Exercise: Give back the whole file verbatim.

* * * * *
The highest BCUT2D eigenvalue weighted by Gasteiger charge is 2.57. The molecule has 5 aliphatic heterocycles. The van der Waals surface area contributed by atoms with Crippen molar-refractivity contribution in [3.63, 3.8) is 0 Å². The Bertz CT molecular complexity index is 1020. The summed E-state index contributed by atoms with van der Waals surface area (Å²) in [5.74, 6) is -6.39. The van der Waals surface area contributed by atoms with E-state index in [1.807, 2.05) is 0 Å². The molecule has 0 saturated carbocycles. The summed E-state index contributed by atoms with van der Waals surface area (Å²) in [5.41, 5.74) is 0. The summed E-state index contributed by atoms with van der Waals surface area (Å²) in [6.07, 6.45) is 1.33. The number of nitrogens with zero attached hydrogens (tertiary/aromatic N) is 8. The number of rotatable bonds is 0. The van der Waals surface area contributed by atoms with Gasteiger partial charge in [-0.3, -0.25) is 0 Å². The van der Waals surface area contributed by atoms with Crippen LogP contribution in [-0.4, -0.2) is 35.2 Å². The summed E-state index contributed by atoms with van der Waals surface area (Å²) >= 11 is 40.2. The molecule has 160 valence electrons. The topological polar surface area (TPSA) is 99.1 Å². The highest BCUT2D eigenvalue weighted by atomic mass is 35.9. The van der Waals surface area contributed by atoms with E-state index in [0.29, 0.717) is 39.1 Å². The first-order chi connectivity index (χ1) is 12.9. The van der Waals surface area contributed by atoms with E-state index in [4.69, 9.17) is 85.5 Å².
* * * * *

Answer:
The highest BCUT2D eigenvalue weighted by Gasteiger charge is 2.57. The molecule has 5 aliphatic heterocycles. The van der Waals surface area contributed by atoms with Crippen molar-refractivity contribution in [3.63, 3.8) is 0 Å². The Bertz CT molecular complexity index is 1020. The summed E-state index contributed by atoms with van der Waals surface area (Å²) in [5.74, 6) is -6.39. The van der Waals surface area contributed by atoms with E-state index in [1.807, 2.05) is 0 Å². The molecule has 0 saturated carbocycles. The summed E-state index contributed by atoms with van der Waals surface area (Å²) in [5.41, 5.74) is 0. The summed E-state index contributed by atoms with van der Waals surface area (Å²) in [6.07, 6.45) is 1.33. The number of nitrogens with zero attached hydrogens (tertiary/aromatic N) is 8. The number of rotatable bonds is 0. The van der Waals surface area contributed by atoms with Gasteiger partial charge in [-0.3, -0.25) is 0 Å². The van der Waals surface area contributed by atoms with Crippen LogP contribution in [-0.4, -0.2) is 35.2 Å². The summed E-state index contributed by atoms with van der Waals surface area (Å²) >= 11 is 40.2. The molecule has 160 valence electrons. The topological polar surface area (TPSA) is 99.1 Å². The highest BCUT2D eigenvalue weighted by atomic mass is 35.9. The van der Waals surface area contributed by atoms with E-state index in [0.29, 0.717) is 39.1 Å². The first-order chi connectivity index (χ1) is 12.9. The van der Waals surface area contributed by atoms with E-state index in [4.69, 9.17) is 85.5 Å².